What is atrial fibrillation (AFib)?
Atrial fibrillation (AFib) is a type of heart arrhythmia that causes the upper part of the heart to beat quickly and erratically. The main job of this part of the heart is to push blood into the lower section of the heart and then out to the body. AFib can slow the passage of blood to the lower section of the heart.
Blood also can become trapped and pool in the upper heart, increasing the risk of blood clots and stroke.
How is AFib diagnosed and treated?
If AFib is suspected, an electrocardiogram or holter monitor can be used to confirm the diagnosis. Catheter ablation is a procedure performed to treat some types of arrhythmia, including AFib, and often is recommended for symptomatic patients if AFib cannot be controlled with medications.
In a typical catheter ablation procedure:
- The doctor makes a needle puncture through your skin and into the blood vessel in your groin. A small straw-sized tube called a sheath is inserted into the blood vessel. The doctor gently guides a catheter (a long, thin tube) into your vessel through the sheath. You may feel some pressure, but should not feel any pain.
- The doctor inserts several long, thin tubes with wires, called electrode catheters, through the sheath and feeds these tubes into your heart.
- To locate the abnormal tissue causing arrhythmia, the doctor sends a small electrical impulse through the electrode catheter. This activates the abnormal tissue that is causing your arrhythmia. Other catheters record the heart’s electrical signals to locate the abnormal sites.
- The doctor places the catheter at the exact site where the abnormal cells are located inside of your heart. A mild, painless, radiofrequency energy, similar to microwave heat, is sent to the tissue. This ablates, or destroys, the abnormal heart muscle cells in a small area (about 1/5 of an inch) that are causing the rapid heartbeat.
- Catheter ablation usually takes between 2 and 4 hours. If you have more than 1 area of abnormal tissue, the procedure may take longer. Patients usually go home the same day, or may stay overnight.
What is the advantage of fluoroless catheter ablation?
In the traditional cardiac ablation procedure described above, a fluoroscopy technique uses x-rays to show real-time images of the heart on a video screen. This aids the physician in guiding the catheters to the site of the abnormal cells within the heart. Unfortunately, the radiation exposure from those x-rays can be significant and has been shown to increase the likelihood of developing a malignant cancer. The risk is to both the patient and their healthcare team.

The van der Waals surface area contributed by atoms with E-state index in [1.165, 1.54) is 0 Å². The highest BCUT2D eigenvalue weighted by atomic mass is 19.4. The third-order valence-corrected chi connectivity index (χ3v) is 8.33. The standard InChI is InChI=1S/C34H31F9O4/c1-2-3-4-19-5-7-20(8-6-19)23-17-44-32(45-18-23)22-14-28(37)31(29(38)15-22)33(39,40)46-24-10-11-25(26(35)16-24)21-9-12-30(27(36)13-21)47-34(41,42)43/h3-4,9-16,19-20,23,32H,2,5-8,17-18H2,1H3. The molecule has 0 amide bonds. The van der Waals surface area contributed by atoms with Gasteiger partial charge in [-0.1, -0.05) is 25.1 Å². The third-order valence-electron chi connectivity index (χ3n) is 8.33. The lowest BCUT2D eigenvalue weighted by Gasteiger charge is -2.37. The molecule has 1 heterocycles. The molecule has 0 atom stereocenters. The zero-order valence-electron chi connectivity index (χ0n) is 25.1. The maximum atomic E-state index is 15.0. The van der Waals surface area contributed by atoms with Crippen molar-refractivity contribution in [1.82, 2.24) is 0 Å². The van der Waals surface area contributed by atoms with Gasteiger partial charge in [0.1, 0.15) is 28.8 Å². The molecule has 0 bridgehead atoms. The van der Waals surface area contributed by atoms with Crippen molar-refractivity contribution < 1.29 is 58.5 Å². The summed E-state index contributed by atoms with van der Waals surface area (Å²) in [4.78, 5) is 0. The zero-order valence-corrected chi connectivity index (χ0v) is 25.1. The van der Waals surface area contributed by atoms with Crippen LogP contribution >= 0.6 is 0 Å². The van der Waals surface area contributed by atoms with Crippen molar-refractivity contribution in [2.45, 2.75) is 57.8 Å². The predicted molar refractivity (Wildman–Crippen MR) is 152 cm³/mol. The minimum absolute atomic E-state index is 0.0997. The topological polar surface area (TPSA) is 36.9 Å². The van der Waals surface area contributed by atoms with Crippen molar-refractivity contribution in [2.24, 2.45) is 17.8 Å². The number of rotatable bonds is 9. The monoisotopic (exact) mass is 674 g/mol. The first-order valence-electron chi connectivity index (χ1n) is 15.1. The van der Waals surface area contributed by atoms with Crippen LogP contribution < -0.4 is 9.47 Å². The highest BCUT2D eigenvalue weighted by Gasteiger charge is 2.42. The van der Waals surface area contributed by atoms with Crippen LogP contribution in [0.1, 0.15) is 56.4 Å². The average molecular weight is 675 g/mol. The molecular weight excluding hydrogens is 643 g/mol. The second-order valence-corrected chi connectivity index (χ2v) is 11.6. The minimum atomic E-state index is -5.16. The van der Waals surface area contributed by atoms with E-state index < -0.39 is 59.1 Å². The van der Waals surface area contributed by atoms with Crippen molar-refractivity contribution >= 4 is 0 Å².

As an alternative to x-ray images, fluoroless catheter ablation uses other electrophysiology techniques to guide surgeons in performing the ablation procedure. Dr. Saumil R. Shah, of Virginia Arrhythmia Consultants in Richmond, Virginia, is one of the first surgeons in the country to adopt fluoroless cardiac ablation as a safer alternative both for the patient and their healthcare team. “It is cutting-edge technology,” says Shah. “It means that we are performing the same procedures and maintaining the highest quality without exposing the patient, physician, or staff to x-ray radiation.”
3D electro-anatomic mapping and intracardiac echocardiography are types of non-invasive electrophysiology techniques that help guide the surgeon during fluoroless catheter ablations. Used together, they mimic the imagery created by an x-ray, but without the risk of radiation exposure. An echocardiogram uses sound waves (ultrasound) to create a picture of the heart as an alternative to x-ray images. A miniaturized probe called a transducer is advanced inside the heart and produces sound waves that bounce off of the heart and “echo” back to the probe. These waves are transformed into pictures that are seen on a video monitor.
According to some experts, the use of fluoroless catheter ablation should become the standard of care in the field of cardiology. A Weill Cornell Medicine and New York-Presbyterian study recently published in Heart Rhythm Journal found that, “The amount of fluoroscopy received by a patient during a routine [atrial fibrillation] ablation procedure is estimated to be the equivalent of the dose of radiation a patient would receive with 830 X-rays.”2 Electrophysiology techniques, like 3D mapping and intracardiac echocardiography, are a safer way to achieve the same result, without exposure to potentially harmful radiation.
- 1American Heart Association (AHA).
- 2Heart Rhythm Journal. “Fluoroless catheter ablation of atrial fibrillation”. Lerman, MD, FHRS, Bruce B.; Markowitz, MD, FHRS, Steven M.; LIU, MD, FHRS, Christopher F.; Thomas, MD, George; Ip, MD, James E.; Cheung, MD, FHRS, Jim W. (Division of Cardiology, Department of Medicine, Cornell University Medical College, New York Presbyterian Hospital, New York, New York). June 2017, Volume 14, Issue 6, Pages 928–934.
- 3Heart Rhythm Case Reports. “Long-standing persistent atrial fibrillation ablation without use of fluoroscopy in a patient with cor triatriatum”. Saumil R. Shah, MD, Guru P. Mohanty, MD, David M. Gilligan, MD, FHRS, C. Mark Newton, MD, Virginia Cardiovascular Specialists, Chippenham Hospital, Richmond, VA. February 2019, volume 5, Issue 2, pages 88-92.